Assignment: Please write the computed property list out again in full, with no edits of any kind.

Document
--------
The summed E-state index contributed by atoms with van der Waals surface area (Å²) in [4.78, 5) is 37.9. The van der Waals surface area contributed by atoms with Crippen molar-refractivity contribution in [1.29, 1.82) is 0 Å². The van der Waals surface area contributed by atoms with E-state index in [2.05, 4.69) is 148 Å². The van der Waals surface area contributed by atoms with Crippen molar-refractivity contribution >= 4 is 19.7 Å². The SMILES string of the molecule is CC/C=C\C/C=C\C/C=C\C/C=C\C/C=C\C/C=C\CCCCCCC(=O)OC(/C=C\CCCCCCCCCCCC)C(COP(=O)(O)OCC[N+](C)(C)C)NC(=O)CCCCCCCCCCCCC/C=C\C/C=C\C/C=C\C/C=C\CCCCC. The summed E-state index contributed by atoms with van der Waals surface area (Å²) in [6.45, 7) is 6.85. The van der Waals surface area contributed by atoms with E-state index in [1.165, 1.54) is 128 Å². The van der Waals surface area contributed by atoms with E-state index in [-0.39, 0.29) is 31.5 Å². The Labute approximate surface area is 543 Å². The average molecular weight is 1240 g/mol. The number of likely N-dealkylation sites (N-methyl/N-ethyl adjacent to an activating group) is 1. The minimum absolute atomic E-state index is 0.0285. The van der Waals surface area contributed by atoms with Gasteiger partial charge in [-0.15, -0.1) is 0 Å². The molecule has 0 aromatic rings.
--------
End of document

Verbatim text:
The summed E-state index contributed by atoms with van der Waals surface area (Å²) in [4.78, 5) is 37.9. The van der Waals surface area contributed by atoms with Crippen molar-refractivity contribution in [1.29, 1.82) is 0 Å². The van der Waals surface area contributed by atoms with E-state index in [2.05, 4.69) is 148 Å². The van der Waals surface area contributed by atoms with Crippen molar-refractivity contribution >= 4 is 19.7 Å². The SMILES string of the molecule is CC/C=C\C/C=C\C/C=C\C/C=C\C/C=C\C/C=C\CCCCCCC(=O)OC(/C=C\CCCCCCCCCCCC)C(COP(=O)(O)OCC[N+](C)(C)C)NC(=O)CCCCCCCCCCCCC/C=C\C/C=C\C/C=C\C/C=C\CCCCC. The summed E-state index contributed by atoms with van der Waals surface area (Å²) in [6.45, 7) is 6.85. The van der Waals surface area contributed by atoms with E-state index in [1.165, 1.54) is 128 Å². The van der Waals surface area contributed by atoms with E-state index in [-0.39, 0.29) is 31.5 Å². The Labute approximate surface area is 543 Å². The average molecular weight is 1240 g/mol. The number of likely N-dealkylation sites (N-methyl/N-ethyl adjacent to an activating group) is 1. The minimum absolute atomic E-state index is 0.0285. The van der Waals surface area contributed by atoms with Gasteiger partial charge in [-0.15, -0.1) is 0 Å². The molecule has 0 aromatic rings.